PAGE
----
DSTEVENS Been here awhile

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    2013 GSA and it has SLOP SLOP SLOP, and I don't like it but THEY ALL DO THAT. So I here. Its 2013 and it makes clangs and bangs and rattles and squeaks.:rofl D.
    #12
  13. def

    def Ginger th wonder dog

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    The boxer engine and driveline layout does not react well to unloading and loading the throttle, especially at low speeds and in low gears. Since the boxers are no longer race bikes, using engine braking by shifting to a lower gear produces driveline snatch and discomfort along with strange noises.

    Learn to keep the driveline loaded (under load) until you must slow then, merely let off the throttle and shift down into lower gears as the speed of the bike demands lower ratios to eliminate engine lugging. For example, as I approach a stop, I pull in the clutch and downshift in conjunction with the reduced bike speed until I reach neutral or first…left foot down and rear brake clamped at stop.

    My gearbox never clunks or clanks with noise due to engine RPM and wheel speed differences. You’ll have to practice a bit but throttle blipping with downshifting or down shifting and releasing the clutch to use engine braking is just plain unnecessary in my estimation and places undue strain on the driveline.

    Remember, you have a rubber driveshaft damper that help reduce driveline clatter but it can do only so much. Smooth application of throttle and managing engine back lash with the clutch will produce very smooth shifting and driveline operation.
    #13
  14. Chat Lunatique

    Chat Lunatique aka El Gato Loco

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    #14
  15. Schlug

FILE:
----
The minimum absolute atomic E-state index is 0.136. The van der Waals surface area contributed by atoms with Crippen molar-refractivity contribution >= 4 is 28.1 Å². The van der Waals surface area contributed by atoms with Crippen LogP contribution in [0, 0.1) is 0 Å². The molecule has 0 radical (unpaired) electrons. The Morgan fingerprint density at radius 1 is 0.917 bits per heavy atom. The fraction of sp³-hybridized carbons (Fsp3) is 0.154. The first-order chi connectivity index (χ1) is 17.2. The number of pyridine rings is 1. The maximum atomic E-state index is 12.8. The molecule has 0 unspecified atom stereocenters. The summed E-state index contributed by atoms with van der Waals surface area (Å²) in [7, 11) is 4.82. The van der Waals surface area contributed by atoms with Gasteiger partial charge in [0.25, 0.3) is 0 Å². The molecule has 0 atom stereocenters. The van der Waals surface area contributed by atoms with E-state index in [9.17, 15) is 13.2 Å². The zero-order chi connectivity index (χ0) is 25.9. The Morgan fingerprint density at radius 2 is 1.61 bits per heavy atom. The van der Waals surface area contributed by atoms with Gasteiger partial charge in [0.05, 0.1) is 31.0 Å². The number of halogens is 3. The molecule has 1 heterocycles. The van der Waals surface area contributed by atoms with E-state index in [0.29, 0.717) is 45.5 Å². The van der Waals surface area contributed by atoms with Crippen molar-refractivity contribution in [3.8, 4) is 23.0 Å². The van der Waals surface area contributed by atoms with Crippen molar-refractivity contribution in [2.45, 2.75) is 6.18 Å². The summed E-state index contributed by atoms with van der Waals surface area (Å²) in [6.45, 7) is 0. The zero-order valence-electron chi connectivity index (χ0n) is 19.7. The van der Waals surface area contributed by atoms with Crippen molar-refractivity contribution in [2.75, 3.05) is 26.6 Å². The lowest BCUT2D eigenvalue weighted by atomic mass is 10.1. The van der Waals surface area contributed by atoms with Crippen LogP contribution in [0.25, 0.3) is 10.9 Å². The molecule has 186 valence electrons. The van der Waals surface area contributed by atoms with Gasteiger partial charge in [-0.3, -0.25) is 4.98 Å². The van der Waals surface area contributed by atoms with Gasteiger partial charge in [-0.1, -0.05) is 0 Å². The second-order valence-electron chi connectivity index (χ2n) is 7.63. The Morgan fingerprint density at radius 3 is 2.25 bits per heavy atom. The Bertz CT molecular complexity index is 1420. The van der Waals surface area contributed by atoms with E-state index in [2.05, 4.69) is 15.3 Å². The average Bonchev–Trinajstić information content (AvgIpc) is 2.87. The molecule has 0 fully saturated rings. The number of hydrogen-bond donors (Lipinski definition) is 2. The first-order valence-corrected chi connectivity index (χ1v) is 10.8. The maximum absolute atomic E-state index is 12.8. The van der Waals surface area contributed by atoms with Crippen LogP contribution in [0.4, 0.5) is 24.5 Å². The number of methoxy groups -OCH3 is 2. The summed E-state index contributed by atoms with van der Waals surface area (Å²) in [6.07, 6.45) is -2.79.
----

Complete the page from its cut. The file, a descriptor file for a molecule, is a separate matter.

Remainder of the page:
Schlug JockeyfullofBourbon

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    put something on and stay in that position.
    [​IMG]

    Here's a 'new' attempt at an Airhead driveshaft
    [​IMG]


    See right there where the large OD part of the shaft mates with the small OD part of the shaft? There's rubber in there. It's the black ring you can see there. It can go bad, and in this very forum we've had people whose bikes have slipped under load and at speed when the rubber is hot and given up, and then when the thing cools down it runs fine. It's caused quite a bit of confusion.
    #15
  16. Britome

    Britome Get Free

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    Mine does the same and scared the crap out of me. Then I did the same teat on three other GSAs and found this to be normal.
    #16
  17. Backlash

    Backlash Adventurer

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    Gees--I got it all over. The BMW, Jeep, Silverado, John Deere, and you should see what happens when I cast my light lure with my baitcaster into the wind.
    #17
  18. Chat Lunatique

    Chat Lunatique aka El Gato Loco

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    Thanks Bobby. Damn....I just replaced one on an 1100 and never even realised it was full of rubber.
    #18
  19. Schlug

    Schlug JockeyfullofBourbon

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    put something on and stay in that position.
    No problem. I am sending mine out to Bruno as a matter of fact. It has notched in one direction, not horribly, but enough that it needs addressed.

    I found another used one on the flea market. But its condition is not much better. Still functional while I send the original out.

    68,000 miles on the piece. Bruno will charge 380 USD to rebuild it with u-joints with grease fittings that can be serviced. That is about half what a new OEM shaft is. I'll keep the other one as a spare in case a fellow GSpotter has an emergency.
    #19
  20. def

    def Ginger th wonder dog

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    Has anyone found a service that will change the rubber damper in the DS?
    #20